As I sit in the car rider line for our children’s school, I find myself capable of thinking only one thing: can’t we make this blasted line move any faster?!! I’ve considered all kinds of improvements to speed things along. But instead of relying on my own intuition, like any good nerd, I instead built an elaborate simulation engine to answer the question:

How do we make car rider lines better?

I think the answer might surprise you.

Picture of a car rider sign


If you haven’t experienced a school car rider line, thank your lucky stars. Here is the simplest (and worst) possible car rider line:

Cars pull up to the school, wait, inch forward, wait, inch forward, wait, inch forward, drop off the children cooped up inside, then drive away. Simple.

Here’s a more realistic car rider line (click on it to make it run):

At least, that’s what it feels like.

Simulation details

Real quick, for these simulations, the red school building (in the middle) shows the number of students arriving per time. Higher is better.

The number where cars exit (on the right) shows the average time cars spent waiting. Lower is better.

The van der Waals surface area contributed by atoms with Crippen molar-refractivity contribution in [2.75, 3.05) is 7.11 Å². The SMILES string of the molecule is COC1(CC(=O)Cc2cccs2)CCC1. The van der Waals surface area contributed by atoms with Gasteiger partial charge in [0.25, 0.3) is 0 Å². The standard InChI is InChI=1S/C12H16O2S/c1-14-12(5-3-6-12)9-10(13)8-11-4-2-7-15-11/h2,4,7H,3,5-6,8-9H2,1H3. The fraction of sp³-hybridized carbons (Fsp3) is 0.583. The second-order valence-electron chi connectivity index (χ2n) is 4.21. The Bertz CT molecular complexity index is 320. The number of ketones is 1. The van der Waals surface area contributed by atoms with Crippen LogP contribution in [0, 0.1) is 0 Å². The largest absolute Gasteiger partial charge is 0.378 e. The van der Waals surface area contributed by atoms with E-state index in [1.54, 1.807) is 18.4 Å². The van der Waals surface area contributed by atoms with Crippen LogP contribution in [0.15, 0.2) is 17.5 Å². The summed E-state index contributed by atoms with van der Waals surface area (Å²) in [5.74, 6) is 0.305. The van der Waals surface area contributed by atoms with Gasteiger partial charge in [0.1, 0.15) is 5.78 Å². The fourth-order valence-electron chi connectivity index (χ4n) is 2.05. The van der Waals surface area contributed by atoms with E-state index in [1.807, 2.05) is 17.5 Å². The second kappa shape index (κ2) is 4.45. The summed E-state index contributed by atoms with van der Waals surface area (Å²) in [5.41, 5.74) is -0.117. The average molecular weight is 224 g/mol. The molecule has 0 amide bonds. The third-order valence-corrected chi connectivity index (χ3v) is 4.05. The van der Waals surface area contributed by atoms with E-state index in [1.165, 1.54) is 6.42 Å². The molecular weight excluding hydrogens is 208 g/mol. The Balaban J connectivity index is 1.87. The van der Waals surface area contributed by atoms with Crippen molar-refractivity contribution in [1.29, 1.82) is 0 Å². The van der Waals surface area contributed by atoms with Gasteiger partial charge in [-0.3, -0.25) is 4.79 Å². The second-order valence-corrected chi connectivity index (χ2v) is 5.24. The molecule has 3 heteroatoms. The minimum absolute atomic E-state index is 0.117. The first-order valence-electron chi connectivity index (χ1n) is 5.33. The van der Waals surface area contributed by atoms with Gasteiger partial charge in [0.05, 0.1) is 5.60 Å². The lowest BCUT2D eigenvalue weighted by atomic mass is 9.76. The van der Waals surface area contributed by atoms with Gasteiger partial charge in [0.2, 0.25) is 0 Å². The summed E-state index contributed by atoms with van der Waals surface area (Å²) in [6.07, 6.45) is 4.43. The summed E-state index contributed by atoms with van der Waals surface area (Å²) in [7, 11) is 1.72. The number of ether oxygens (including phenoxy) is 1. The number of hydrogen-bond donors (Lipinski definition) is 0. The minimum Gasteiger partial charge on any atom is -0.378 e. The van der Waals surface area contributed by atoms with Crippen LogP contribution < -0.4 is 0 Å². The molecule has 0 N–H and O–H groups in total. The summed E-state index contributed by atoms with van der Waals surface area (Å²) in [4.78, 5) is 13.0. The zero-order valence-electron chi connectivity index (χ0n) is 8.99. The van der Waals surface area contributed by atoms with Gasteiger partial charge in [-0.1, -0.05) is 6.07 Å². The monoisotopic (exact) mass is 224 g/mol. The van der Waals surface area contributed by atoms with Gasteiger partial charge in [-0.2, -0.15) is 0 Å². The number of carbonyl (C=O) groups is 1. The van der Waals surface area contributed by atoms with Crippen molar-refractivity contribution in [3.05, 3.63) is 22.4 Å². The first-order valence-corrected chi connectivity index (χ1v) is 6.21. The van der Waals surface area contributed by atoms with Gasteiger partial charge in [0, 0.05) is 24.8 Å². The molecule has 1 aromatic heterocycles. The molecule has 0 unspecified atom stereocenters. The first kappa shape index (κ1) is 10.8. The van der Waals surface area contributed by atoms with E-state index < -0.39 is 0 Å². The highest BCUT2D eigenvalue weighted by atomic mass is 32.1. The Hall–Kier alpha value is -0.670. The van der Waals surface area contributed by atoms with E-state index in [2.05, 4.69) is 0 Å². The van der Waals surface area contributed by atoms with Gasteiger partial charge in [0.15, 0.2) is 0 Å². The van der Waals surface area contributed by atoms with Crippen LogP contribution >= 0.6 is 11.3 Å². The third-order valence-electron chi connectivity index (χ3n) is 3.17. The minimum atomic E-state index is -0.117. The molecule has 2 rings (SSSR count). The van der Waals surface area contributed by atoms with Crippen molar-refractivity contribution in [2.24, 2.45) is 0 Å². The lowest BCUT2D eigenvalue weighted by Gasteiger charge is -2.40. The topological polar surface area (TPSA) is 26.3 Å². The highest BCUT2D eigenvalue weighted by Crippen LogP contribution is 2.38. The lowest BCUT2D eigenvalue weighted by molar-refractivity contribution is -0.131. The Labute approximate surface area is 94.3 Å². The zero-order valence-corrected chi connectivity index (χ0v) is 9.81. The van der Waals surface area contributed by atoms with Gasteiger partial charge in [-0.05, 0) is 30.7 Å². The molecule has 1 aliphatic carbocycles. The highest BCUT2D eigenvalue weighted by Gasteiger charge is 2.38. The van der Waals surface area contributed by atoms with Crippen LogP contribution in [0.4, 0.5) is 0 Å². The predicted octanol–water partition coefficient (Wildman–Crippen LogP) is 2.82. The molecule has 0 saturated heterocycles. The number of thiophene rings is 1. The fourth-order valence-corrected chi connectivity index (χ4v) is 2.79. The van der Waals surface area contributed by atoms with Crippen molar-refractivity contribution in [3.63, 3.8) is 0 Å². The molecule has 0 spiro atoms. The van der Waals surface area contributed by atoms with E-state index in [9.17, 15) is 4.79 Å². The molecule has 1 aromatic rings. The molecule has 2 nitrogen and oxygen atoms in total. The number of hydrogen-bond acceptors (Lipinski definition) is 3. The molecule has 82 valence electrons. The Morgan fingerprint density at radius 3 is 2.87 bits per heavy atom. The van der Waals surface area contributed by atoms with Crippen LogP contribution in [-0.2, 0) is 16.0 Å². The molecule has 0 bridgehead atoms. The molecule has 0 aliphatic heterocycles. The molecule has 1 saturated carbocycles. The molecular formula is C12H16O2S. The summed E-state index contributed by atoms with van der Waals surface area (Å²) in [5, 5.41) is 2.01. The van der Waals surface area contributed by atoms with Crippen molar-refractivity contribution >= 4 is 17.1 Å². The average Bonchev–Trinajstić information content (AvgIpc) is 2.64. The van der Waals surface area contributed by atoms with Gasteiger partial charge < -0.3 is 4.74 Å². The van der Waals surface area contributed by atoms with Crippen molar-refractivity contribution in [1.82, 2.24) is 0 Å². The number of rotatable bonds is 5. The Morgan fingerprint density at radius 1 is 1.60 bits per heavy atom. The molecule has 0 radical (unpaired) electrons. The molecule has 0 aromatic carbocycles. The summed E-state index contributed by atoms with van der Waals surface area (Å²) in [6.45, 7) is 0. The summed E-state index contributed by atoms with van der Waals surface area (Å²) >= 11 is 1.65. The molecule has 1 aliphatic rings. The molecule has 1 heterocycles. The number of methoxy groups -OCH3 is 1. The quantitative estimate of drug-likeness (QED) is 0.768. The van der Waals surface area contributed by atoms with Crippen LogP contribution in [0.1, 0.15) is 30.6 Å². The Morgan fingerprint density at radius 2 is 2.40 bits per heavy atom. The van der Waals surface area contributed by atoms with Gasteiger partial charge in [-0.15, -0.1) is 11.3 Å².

Cars carry 1 or 2 kids to school and drive/stop/wait at random rates.

Pause/play with P or clicking. Also you can speed up the simulation by pressing ], or slow it down with [.

Okay, back to making car rider lines faster!

Longer dropoff zone

It’s silly to have only one car dropping kids off at a time, so let’s extend that dropoff zone to let more kids get to their educational duties at once. Here we have 3 dropoff zones.

Grouping cars like this is a big improvement though it comes at the cost of needing more coordination so that cars don’t stop too early in the zone and waste space.

Oh, and so kids don’t get run over.

But, what happens where there are more cars coming at once? Because it is law that all parents arrive at the car rider line at the same time.

This doesn’t work so well.

Sequential vs Parallel

Instead of having only one long dropoff zone, then how about making parallel zones?


If grouping dropoffs makes it better, and having parallel dropoffs improves it more, then this next one must be the optimal car rider dropoff plan!

(Click on it to watch it go)

Bam! This works way better than the sequential line, but at the cost of a LOT more roads, a LOT more walking for the kids and a LOT more opportunity for kids to get run over. This clearly won’t work, because kids don’t like walking. Sometimes, they’d rather get run over than have to walk at all. They’ll gladly run 5 miles for fun, but… I digress.

I should mention at this point that kids in the simulation start out walking fast, but quickly get tired and slow down.

The kids crossing in front of the cars really delays the cars in the center paths.

Multiple, farther away dropoff spots

It seems like a big part of the problem is that we’re trying to get a whole bunch of people all to the same place at once. What if, instead of having every car come to the same place, we had them go to different places and let the kids walk? Like this:

Wow, this works really well! Cars don’t have to wait hardly at all! Surely this is the optimal car rider line.